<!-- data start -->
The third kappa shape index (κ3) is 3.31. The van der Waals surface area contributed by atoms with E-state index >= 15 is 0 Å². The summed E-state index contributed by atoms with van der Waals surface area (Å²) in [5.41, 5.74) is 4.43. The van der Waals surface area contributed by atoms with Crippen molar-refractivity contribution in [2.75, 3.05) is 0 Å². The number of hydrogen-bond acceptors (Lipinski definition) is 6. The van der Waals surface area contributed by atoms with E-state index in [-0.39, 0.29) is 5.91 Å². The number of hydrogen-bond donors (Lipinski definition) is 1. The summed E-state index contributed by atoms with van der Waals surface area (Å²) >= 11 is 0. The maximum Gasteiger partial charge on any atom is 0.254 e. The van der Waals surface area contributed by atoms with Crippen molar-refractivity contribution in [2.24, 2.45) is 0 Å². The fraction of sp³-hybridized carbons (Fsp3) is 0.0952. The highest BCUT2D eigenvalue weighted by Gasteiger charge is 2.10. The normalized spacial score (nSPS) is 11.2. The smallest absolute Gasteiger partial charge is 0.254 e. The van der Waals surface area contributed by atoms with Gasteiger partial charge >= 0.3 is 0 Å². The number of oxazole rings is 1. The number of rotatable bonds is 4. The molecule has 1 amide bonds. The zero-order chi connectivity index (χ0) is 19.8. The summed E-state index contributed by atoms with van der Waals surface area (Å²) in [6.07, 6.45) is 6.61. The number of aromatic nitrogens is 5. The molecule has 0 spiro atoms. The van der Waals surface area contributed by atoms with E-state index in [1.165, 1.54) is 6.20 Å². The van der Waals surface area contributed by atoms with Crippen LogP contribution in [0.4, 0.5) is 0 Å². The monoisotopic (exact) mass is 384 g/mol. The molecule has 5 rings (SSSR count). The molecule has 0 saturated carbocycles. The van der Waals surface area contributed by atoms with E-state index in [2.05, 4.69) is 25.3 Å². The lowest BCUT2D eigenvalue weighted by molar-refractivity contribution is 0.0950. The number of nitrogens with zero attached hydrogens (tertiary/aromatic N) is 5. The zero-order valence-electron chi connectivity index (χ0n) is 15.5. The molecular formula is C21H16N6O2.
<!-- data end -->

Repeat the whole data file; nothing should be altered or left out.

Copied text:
The third kappa shape index (κ3) is 3.31. The van der Waals surface area contributed by atoms with E-state index >= 15 is 0 Å². The summed E-state index contributed by atoms with van der Waals surface area (Å²) in [5.41, 5.74) is 4.43. The van der Waals surface area contributed by atoms with Crippen molar-refractivity contribution in [2.75, 3.05) is 0 Å². The number of hydrogen-bond acceptors (Lipinski definition) is 6. The van der Waals surface area contributed by atoms with E-state index in [-0.39, 0.29) is 5.91 Å². The number of hydrogen-bond donors (Lipinski definition) is 1. The summed E-state index contributed by atoms with van der Waals surface area (Å²) >= 11 is 0. The maximum Gasteiger partial charge on any atom is 0.254 e. The van der Waals surface area contributed by atoms with Crippen molar-refractivity contribution in [2.24, 2.45) is 0 Å². The fraction of sp³-hybridized carbons (Fsp3) is 0.0952. The highest BCUT2D eigenvalue weighted by Gasteiger charge is 2.10. The normalized spacial score (nSPS) is 11.2. The smallest absolute Gasteiger partial charge is 0.254 e. The van der Waals surface area contributed by atoms with Gasteiger partial charge >= 0.3 is 0 Å². The number of oxazole rings is 1. The number of rotatable bonds is 4. The molecule has 1 amide bonds. The zero-order chi connectivity index (χ0) is 19.8. The summed E-state index contributed by atoms with van der Waals surface area (Å²) in [6.07, 6.45) is 6.61. The number of aromatic nitrogens is 5. The molecule has 0 spiro atoms. The van der Waals surface area contributed by atoms with E-state index in [1.165, 1.54) is 6.20 Å². The van der Waals surface area contributed by atoms with Crippen LogP contribution in [0.4, 0.5) is 0 Å². The monoisotopic (exact) mass is 384 g/mol. The molecule has 5 rings (SSSR count). The molecule has 0 saturated carbocycles. The van der Waals surface area contributed by atoms with E-state index in [2.05, 4.69) is 25.3 Å². The lowest BCUT2D eigenvalue weighted by molar-refractivity contribution is 0.0950. The number of nitrogens with zero attached hydrogens (tertiary/aromatic N) is 5. The zero-order valence-electron chi connectivity index (χ0n) is 15.5. The molecular formula is C21H16N6O2.